Lee Carson

The Worse That Threatens

I made no move to turn on the oven or the space heater to warm our apartment. This was part of my morning custom, but partaking in custom could not possibly matter. So we sat there, freezing.

When my child woke up, I told her the news. My husband fetched a bowl four seconds before I vomited. Then I brushed my teeth and brushed her hair into braids—“blue ribbons for Hillary, Mama.” I pulled on sweatpants and we wandered down our front steps to walk our daughter to school.

My husband clutched my hand to hold me upright as we proceeded south in the steady drizzle. My child ran to catch up with her best friend; they giggled and hugged, and this sight—along with the vision of morning commuters who were showered and perfumed and coherent in their comportment, still obeying laws of outward conduct, following social mores—confounded me.

Children congregated in the school-yard and their teacher called out for them to line up for class.

I sat on a wet bench and watched the kindergarten ducklings march one by one into the building.

What could they possibly learn today?


A few weeks after the election, on a pearl gray morning, I walked back down to my daughter’s school, clutching a picture book. I was to read to a class of twenty-four children, and for the occasion I had chosen a book called The Tiger Who Came to Tea. I hoped the book would hold charm for them, as it always had for me, but I had other motivations.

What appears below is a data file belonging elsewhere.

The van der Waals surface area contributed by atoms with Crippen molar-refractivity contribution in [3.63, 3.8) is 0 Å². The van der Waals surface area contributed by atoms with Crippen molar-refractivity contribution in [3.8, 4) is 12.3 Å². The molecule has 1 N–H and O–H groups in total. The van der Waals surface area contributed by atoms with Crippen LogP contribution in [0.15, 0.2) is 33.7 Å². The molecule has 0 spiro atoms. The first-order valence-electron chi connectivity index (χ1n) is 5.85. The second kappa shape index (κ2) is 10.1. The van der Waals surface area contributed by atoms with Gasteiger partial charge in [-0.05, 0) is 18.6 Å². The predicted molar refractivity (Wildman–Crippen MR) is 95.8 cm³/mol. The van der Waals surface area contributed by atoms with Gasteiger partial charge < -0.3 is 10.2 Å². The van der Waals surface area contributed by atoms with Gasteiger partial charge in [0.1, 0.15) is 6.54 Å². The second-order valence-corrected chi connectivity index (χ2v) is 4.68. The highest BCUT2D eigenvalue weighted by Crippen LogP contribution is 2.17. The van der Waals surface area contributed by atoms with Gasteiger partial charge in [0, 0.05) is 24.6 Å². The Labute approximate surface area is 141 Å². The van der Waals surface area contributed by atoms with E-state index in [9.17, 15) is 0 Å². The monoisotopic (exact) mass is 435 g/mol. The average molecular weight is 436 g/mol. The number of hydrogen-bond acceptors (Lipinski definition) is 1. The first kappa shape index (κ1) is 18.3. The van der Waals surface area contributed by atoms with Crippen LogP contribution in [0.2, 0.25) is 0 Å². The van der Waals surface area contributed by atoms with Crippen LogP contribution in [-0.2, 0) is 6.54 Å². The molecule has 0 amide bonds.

The Tiger Who Came to Tea was written and illustrated by Judith Kerr. Kerr was born in Berlin in 1925 to Jewish intellectuals. Her mother composed music and her father wrote essays and theatre reviews. He was an outspoken critic of Hitler, and when the Nazis began to consolidate power in 1933, the family fled their house and their happy, middle-class life. After being tipped off by a friend to the impending seizure of their passports, they boarded a train for Switzerland just a few days before the Nazis arrived at their doorstep. A week later, their possessions were confiscated and all of Alfred Kerr’s books were burned in the street, along with those of Einstein—a close friend of his—and many other Jewish thinkers and writers.

The Kerr family soon moved to Paris and eventually to London—after America refused them entry—where they narrowly survived the Blitz. Their “adventures” are chronicled in Kerr’s war trilogy for young adults, the first book of which is called When Hitler Stole Pink Rabbit. In the books, she recounts their lives as refugees: their good fortune, her parents’ sense of adventure, but also their hardships and the erosion of her parents’ sanity. They saved their children, who went on to live full and happy lives, but they themselves were never able to assimilate, to lose their accents, to rebuild the artistic life they had, by necessity, abandoned. They remained “foreigners” even after the war and their return to Germany, isolated by so many years of displacement and grief-stricken at all they had lost. Because the couple possessed neither legacy nor momentum, they could never return to their former selves. Both attempted suicide in their later years, her father succeeded and her mother was hospitalized for a time.